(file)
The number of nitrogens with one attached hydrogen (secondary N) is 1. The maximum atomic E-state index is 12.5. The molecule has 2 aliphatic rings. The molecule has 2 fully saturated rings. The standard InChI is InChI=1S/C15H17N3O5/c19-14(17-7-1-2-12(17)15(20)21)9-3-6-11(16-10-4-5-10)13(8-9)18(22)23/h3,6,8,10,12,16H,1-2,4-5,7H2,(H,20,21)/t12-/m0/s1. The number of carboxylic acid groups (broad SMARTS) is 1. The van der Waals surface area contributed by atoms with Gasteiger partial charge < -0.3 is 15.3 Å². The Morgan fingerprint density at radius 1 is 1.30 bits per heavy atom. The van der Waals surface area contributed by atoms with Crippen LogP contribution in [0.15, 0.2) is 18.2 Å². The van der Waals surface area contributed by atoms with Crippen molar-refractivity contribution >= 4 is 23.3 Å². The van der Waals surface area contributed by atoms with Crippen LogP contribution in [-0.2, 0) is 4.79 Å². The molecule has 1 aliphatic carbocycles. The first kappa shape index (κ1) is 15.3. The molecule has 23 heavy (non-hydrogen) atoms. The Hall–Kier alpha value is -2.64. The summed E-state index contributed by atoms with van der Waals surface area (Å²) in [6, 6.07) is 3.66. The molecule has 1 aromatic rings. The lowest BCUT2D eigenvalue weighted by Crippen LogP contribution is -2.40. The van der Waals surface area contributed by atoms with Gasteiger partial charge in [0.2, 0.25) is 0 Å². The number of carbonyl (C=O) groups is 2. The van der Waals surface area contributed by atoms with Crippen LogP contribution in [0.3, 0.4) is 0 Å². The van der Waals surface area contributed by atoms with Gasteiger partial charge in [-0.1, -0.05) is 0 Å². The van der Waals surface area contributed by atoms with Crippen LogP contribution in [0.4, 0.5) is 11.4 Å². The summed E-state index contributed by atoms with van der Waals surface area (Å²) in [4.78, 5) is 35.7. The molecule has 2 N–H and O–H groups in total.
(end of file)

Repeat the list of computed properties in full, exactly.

The number of nitrogens with one attached hydrogen (secondary N) is 1. The maximum atomic E-state index is 12.5. The molecule has 2 aliphatic rings. The molecule has 2 fully saturated rings. The standard InChI is InChI=1S/C15H17N3O5/c19-14(17-7-1-2-12(17)15(20)21)9-3-6-11(16-10-4-5-10)13(8-9)18(22)23/h3,6,8,10,12,16H,1-2,4-5,7H2,(H,20,21)/t12-/m0/s1. The number of carboxylic acid groups (broad SMARTS) is 1. The van der Waals surface area contributed by atoms with Gasteiger partial charge < -0.3 is 15.3 Å². The Morgan fingerprint density at radius 1 is 1.30 bits per heavy atom. The van der Waals surface area contributed by atoms with Crippen LogP contribution in [0.15, 0.2) is 18.2 Å². The van der Waals surface area contributed by atoms with Crippen molar-refractivity contribution >= 4 is 23.3 Å². The van der Waals surface area contributed by atoms with Crippen LogP contribution in [-0.2, 0) is 4.79 Å². The molecule has 1 aliphatic carbocycles. The first kappa shape index (κ1) is 15.3. The molecule has 23 heavy (non-hydrogen) atoms. The Hall–Kier alpha value is -2.64. The summed E-state index contributed by atoms with van der Waals surface area (Å²) in [6, 6.07) is 3.66. The molecule has 1 aromatic rings. The lowest BCUT2D eigenvalue weighted by Crippen LogP contribution is -2.40. The van der Waals surface area contributed by atoms with Gasteiger partial charge in [0.2, 0.25) is 0 Å². The number of carbonyl (C=O) groups is 2. The van der Waals surface area contributed by atoms with Crippen LogP contribution in [0.3, 0.4) is 0 Å². The van der Waals surface area contributed by atoms with Gasteiger partial charge in [-0.1, -0.05) is 0 Å². The van der Waals surface area contributed by atoms with Crippen LogP contribution in [0.4, 0.5) is 11.4 Å². The summed E-state index contributed by atoms with van der Waals surface area (Å²) in [4.78, 5) is 35.7. The molecule has 2 N–H and O–H groups in total.